Wednesday, April 26, 2017

Schlumbergera seedling no. 077 (again again)

This is another "C" seedling (previously: 058C Consternation), which means I'm not sure if it's a legitimate new seedling or just one of the old seedlings blooming in a different color. 077A Grendel is a pretty dark orange, or at least has been previously, and 077B Bad Reputation is orange-red, so this sure seems plausibly different from either of those. But there's only been one bloom so far, and I only have one photo of that bloom, so it's hard to even make guesses. It looked different enough at the time.

Name candidates: Blended Family, Chop Wood Carry Water, Flickering, and Stowaway.


Blended Family and Stowaway are both references to the seedling sharing the pot with two (?) other seedlings; Flickering both refers to the single brief flower so far and to the color and shape -- orange and pointy like a fire or a candle flame.

Chop Wood Carry Water is from the Zen Buddhist saying, "Before enlightenment chop wood, carry water. After enlightenment chop wood, carry water." As I discovered from searching the net, exactly what this means varies somewhat depending on who you ask, but mostly people seem to read it as meaning that being enlightened doesn't free you from the normal everyday activities of being alive; you don't suddenly wake up in a mystical realm where chopping wood for your stove or bringing water home for drinking and bathing are no longer relevant to you or are no longer your responsibility. In the particular context of this seedling, I'm mostly just making a weak joke about the sameness of the orange-blooming seedlings, but it's also meant to be sort of a reminder to myself that even if the world occasionally feels like it's been turned upside down, certain things have to be done anyway. (It's possible that it's also a reference to the monotony of watering all the plants every day; I don't know.)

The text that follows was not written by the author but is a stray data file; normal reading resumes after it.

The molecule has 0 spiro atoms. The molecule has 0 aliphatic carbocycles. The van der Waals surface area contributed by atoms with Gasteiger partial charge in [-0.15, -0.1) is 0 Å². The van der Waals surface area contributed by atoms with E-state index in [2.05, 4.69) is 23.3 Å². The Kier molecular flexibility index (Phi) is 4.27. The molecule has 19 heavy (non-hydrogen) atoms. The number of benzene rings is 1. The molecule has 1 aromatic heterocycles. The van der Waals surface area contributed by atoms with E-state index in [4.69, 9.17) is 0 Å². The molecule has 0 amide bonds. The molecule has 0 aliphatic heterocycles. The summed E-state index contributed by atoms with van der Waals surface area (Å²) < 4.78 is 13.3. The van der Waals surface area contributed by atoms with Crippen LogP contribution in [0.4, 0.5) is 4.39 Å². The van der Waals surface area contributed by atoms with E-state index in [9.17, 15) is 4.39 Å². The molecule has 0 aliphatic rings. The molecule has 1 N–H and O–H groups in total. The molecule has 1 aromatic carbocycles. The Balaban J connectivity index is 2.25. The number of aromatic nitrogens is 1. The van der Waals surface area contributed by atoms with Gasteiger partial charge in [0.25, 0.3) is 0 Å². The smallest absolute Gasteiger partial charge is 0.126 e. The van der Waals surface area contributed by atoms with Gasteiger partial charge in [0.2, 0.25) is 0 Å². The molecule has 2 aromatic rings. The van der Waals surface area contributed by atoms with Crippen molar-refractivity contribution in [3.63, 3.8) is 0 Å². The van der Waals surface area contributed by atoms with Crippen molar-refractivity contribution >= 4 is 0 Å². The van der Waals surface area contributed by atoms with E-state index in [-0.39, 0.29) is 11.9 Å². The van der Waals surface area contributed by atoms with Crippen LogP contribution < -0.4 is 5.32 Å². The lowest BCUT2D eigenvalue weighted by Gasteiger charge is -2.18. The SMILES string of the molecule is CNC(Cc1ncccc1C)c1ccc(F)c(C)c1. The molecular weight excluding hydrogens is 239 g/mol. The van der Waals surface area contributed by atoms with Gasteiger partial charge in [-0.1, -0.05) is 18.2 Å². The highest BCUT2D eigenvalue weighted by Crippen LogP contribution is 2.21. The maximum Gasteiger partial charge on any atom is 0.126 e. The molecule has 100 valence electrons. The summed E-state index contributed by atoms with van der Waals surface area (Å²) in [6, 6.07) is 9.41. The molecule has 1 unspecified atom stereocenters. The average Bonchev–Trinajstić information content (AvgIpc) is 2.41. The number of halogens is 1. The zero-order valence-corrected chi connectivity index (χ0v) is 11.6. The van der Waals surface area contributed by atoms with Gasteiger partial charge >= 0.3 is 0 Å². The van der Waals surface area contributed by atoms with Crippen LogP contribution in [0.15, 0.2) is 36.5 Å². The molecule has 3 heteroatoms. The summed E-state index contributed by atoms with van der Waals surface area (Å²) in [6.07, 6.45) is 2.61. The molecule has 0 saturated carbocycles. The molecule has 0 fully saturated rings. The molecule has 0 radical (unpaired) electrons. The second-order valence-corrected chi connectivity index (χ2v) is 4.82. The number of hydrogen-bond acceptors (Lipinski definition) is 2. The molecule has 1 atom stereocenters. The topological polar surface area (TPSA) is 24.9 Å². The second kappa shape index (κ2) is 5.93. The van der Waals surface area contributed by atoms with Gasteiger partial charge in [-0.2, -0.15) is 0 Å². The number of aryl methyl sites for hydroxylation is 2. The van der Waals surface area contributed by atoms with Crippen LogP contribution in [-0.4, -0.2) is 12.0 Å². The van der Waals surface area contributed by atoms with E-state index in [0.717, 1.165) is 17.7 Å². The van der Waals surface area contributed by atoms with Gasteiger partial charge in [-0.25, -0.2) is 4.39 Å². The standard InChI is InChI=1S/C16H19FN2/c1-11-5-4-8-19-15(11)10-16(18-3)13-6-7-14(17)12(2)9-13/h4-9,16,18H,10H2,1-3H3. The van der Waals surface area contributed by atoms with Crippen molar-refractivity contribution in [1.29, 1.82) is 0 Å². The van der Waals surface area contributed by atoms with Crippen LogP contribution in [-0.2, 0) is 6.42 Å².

In any case. Blended Family and Stowaway are referring to the same situation, but Blended Family is a lot more positive-sounding under the circumstances, so I'll drop Stowaway. And I like Chop Wood Carry Water, but it's long (21 characters), and I'm not even sure there is an 077C to be named; I don't want to waste an otherwise-acceptable name on a seedling that I may not still be using this time next year.

Which leaves Blended Family and Flickering, and I think I prefer Flickering. It'll be especially appropriate if it turns out that 077C doesn't exist. Therefore: 077C Flickering.


Monday, April 24, 2017

Anthurium no. 0813 "Arya Reddy"

Not much to say about Arya (but keep reading anyway, 'cause at the end I'll talk about a different, more interesting seedling). Her seed parent was 0234 Ross Koz (red-purple spathe, yellow spadix). I understand that the pollen parent is contributing genes too, and therefore I shouldn't expect the seedlings of a given plant to all look the same, but it still surprises me to get this